Another concern of mine is: you were scored on, can you shoot as soon as both teams say they're ready (that is, shoot from your half of the court)? that would mean shooting before time starts counting again.... would this count as a goal?

I just wanted to add that at the Midwest qualifier, Aaron, my teammate, hung out on our opponents' half after almost every goal we scored. It was brilliant and totally within the rules. He never did it for more than 10 seconds. It let us set the pace of our games and ensure that we had a dude in net.

So I'm not sure why more teams don't employ this strategy and then look at the ref as if it's his/her fault for their lack of preparedness.

i agree this is a good tactic given the current ruleset (like double goalie, in some cases). And like double goalies, I've also seen teams who use this tactic get booed a lot.

What? I'm not in the slightest suggesting double goalies. I'm suggesting if you don't want to get beat by a heads-up player, don't cross half to signal that you're ready to play.

Christian read what he said again. He's agreeing with you. He's jut comparing the crowd reaction that of it in the case of double goalies.

I agree also. Aaron got this from Pierre. I say we call it "the Pierre".

Oh...I should stick to looking at LoBP when I'm sober...

I like the way this rule is written just fine. Hanging back for a few seconds after a goal is all ya gotta do. I think more ppl actually get booed for taking advantage of a slow return and stuffing one in than delaying the change of possession. Hanging back just makes sure both teams are ready with or without ref intervention. If a team is really bein jerky about hanging back, by all means penalize em for delay of game.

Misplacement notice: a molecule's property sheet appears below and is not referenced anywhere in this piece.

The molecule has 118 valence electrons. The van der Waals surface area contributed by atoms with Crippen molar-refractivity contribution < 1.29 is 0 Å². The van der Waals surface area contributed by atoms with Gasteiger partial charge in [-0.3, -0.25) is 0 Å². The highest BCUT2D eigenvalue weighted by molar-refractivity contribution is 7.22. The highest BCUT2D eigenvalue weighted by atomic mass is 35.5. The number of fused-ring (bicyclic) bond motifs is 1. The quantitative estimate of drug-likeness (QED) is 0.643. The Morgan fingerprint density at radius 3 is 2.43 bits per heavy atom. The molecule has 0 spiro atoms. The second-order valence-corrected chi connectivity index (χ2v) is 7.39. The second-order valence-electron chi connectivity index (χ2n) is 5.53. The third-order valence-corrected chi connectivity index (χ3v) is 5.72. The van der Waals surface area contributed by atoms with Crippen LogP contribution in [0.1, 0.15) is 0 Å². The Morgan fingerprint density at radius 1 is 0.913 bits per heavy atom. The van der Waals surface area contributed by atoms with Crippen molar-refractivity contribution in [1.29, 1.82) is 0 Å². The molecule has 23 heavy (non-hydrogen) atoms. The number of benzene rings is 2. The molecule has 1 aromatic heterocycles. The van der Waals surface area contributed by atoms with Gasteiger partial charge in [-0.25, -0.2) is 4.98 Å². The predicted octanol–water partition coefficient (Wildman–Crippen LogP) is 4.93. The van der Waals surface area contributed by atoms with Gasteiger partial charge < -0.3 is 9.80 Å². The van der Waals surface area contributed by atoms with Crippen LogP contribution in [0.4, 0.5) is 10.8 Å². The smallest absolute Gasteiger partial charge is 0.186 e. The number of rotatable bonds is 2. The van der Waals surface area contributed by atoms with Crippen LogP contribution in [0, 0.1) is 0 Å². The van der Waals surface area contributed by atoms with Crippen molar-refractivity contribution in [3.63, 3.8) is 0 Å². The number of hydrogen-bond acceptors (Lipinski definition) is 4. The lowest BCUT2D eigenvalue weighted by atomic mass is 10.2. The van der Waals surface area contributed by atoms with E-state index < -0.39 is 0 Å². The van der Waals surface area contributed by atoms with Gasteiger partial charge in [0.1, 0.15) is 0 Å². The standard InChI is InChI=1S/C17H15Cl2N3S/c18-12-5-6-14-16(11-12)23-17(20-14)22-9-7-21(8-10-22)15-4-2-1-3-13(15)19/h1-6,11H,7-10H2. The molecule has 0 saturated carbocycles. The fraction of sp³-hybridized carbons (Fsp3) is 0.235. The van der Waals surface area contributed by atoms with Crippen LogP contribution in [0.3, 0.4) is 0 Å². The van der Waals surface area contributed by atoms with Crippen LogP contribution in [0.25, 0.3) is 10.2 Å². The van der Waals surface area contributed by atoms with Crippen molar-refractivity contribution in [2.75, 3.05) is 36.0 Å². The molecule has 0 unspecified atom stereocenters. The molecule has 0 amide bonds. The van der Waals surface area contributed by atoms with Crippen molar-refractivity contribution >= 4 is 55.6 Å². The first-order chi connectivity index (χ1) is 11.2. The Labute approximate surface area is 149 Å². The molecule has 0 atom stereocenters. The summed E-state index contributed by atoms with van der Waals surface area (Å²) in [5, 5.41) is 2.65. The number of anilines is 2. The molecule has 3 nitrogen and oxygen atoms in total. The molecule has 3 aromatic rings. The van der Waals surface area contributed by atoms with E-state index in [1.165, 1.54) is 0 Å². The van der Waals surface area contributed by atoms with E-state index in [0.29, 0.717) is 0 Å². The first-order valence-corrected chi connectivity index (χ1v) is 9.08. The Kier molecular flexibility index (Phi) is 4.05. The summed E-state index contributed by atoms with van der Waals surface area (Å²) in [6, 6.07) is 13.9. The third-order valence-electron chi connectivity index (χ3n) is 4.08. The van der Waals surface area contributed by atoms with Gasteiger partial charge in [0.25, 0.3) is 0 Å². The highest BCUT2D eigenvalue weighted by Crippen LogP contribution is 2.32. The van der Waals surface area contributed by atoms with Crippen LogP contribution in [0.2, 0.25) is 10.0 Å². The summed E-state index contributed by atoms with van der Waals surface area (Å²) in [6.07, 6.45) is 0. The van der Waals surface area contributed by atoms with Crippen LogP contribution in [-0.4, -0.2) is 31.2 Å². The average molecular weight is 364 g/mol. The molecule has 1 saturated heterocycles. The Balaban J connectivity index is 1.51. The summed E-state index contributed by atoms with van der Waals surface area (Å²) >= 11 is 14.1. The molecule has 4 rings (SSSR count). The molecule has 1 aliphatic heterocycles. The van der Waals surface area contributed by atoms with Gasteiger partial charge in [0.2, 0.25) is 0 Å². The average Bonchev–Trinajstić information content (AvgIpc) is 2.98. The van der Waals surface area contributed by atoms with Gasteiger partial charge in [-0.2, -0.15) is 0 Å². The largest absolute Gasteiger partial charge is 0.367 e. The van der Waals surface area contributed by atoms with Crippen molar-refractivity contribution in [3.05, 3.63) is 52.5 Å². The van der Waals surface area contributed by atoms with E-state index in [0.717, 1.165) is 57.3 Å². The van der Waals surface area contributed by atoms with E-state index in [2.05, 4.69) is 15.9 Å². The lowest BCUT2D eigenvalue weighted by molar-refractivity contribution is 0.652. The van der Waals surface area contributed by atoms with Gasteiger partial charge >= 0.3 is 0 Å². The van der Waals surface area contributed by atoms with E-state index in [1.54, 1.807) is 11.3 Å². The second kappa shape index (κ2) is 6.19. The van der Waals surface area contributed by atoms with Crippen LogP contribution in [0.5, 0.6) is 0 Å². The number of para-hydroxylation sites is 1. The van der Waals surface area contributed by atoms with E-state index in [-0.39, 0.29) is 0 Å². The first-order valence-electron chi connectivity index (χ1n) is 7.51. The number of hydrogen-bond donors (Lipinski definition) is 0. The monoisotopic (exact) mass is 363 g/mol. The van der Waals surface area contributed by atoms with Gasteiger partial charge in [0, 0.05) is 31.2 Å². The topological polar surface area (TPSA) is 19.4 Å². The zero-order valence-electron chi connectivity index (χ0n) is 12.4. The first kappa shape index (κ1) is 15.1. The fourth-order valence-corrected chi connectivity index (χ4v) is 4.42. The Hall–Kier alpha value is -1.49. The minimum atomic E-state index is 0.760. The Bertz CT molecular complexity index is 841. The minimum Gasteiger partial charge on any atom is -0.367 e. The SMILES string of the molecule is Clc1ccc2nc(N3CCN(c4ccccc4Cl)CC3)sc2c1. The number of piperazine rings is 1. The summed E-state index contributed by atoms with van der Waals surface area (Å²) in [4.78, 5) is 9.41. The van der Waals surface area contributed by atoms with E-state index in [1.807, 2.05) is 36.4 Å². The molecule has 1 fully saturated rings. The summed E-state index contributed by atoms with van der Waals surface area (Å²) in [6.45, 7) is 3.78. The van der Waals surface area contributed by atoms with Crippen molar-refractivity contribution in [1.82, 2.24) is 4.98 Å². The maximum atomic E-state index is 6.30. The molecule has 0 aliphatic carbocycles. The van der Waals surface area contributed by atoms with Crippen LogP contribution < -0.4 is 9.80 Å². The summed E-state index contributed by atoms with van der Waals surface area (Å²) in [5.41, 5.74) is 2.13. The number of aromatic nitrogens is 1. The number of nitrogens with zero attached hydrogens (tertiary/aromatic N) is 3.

There's things in all sports that are not fun to watch but are sound strategy none the less. Intentional walks in baseball, bunting, fouling a poor free-throw shooter, spiking the football before the end of the game, etc.

The fact that Polo doesnt have very many of these instances is pretty awesum actually.

one player from scoring team could be req to race back go around their own goal before the scoring team can defend.the now offensive team (last scored on) team can attack right away. just an idea but the curent rule is fine. we did this when we played on the big court. we dont need anymore rules that are not enforced anyway, at least 80% of them.

Deaddog- sacbikepolo

one player from scoring team could be req to race back go around their own goal before the scoring team can defend.the now offensive team (last scored on) team can attack right away. just an idea but the curent rule is fine. we did this when we played on the big court. we dont need anymore rules that are not enforced anyway, at least 80% of them.

Deaddog- sacbikepolo

So, we had some discussion around this at the London Open. Some refs were calling it to the letter of the rules, which say:

§3.3.3 – The referee establishes both teams are ready by receiving a verbal acknowledgment